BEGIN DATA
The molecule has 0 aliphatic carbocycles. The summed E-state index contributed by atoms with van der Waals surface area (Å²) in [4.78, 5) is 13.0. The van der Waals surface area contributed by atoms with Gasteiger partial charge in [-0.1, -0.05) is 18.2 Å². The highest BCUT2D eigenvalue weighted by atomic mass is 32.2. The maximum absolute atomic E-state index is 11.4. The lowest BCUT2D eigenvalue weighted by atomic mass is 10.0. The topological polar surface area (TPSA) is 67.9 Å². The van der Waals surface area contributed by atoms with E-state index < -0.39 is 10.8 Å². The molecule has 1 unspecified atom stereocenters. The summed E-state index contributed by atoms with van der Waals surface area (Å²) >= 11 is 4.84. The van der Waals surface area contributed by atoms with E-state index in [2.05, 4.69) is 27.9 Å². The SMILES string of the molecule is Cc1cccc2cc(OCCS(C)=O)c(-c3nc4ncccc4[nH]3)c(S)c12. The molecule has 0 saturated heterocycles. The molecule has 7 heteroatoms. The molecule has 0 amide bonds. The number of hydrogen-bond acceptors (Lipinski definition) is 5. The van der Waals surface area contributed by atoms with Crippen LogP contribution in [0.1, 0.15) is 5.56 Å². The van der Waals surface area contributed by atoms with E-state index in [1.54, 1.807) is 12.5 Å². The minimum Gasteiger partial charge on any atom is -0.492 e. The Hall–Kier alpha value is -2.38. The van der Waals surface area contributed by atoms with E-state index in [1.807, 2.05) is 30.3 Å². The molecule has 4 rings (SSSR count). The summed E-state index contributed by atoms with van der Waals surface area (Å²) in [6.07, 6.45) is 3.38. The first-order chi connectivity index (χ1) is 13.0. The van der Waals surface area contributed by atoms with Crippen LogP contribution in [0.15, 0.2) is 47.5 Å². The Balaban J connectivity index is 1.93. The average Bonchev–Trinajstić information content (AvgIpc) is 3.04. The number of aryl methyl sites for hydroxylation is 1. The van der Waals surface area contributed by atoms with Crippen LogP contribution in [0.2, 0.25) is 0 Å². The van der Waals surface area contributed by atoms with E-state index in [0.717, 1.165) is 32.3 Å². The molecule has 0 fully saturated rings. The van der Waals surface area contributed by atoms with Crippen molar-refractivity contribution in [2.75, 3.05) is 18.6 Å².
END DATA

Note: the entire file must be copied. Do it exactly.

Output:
The molecule has 0 aliphatic carbocycles. The summed E-state index contributed by atoms with van der Waals surface area (Å²) in [4.78, 5) is 13.0. The van der Waals surface area contributed by atoms with Gasteiger partial charge in [-0.1, -0.05) is 18.2 Å². The highest BCUT2D eigenvalue weighted by atomic mass is 32.2. The maximum absolute atomic E-state index is 11.4. The lowest BCUT2D eigenvalue weighted by atomic mass is 10.0. The topological polar surface area (TPSA) is 67.9 Å². The van der Waals surface area contributed by atoms with E-state index < -0.39 is 10.8 Å². The molecule has 1 unspecified atom stereocenters. The summed E-state index contributed by atoms with van der Waals surface area (Å²) >= 11 is 4.84. The van der Waals surface area contributed by atoms with E-state index in [2.05, 4.69) is 27.9 Å². The SMILES string of the molecule is Cc1cccc2cc(OCCS(C)=O)c(-c3nc4ncccc4[nH]3)c(S)c12. The molecule has 0 saturated heterocycles. The molecule has 7 heteroatoms. The molecule has 0 amide bonds. The number of hydrogen-bond acceptors (Lipinski definition) is 5. The van der Waals surface area contributed by atoms with Crippen LogP contribution in [0.1, 0.15) is 5.56 Å². The van der Waals surface area contributed by atoms with E-state index in [1.54, 1.807) is 12.5 Å². The minimum Gasteiger partial charge on any atom is -0.492 e. The Hall–Kier alpha value is -2.38. The van der Waals surface area contributed by atoms with E-state index in [1.807, 2.05) is 30.3 Å². The molecule has 4 rings (SSSR count). The summed E-state index contributed by atoms with van der Waals surface area (Å²) in [6.07, 6.45) is 3.38. The first-order chi connectivity index (χ1) is 13.0. The van der Waals surface area contributed by atoms with Crippen LogP contribution in [0.15, 0.2) is 47.5 Å². The Balaban J connectivity index is 1.93. The average Bonchev–Trinajstić information content (AvgIpc) is 3.04. The number of aryl methyl sites for hydroxylation is 1. The van der Waals surface area contributed by atoms with Crippen LogP contribution in [0.2, 0.25) is 0 Å². The van der Waals surface area contributed by atoms with E-state index in [0.717, 1.165) is 32.3 Å². The molecule has 0 fully saturated rings. The van der Waals surface area contributed by atoms with Crippen molar-refractivity contribution in [2.75, 3.05) is 18.6 Å².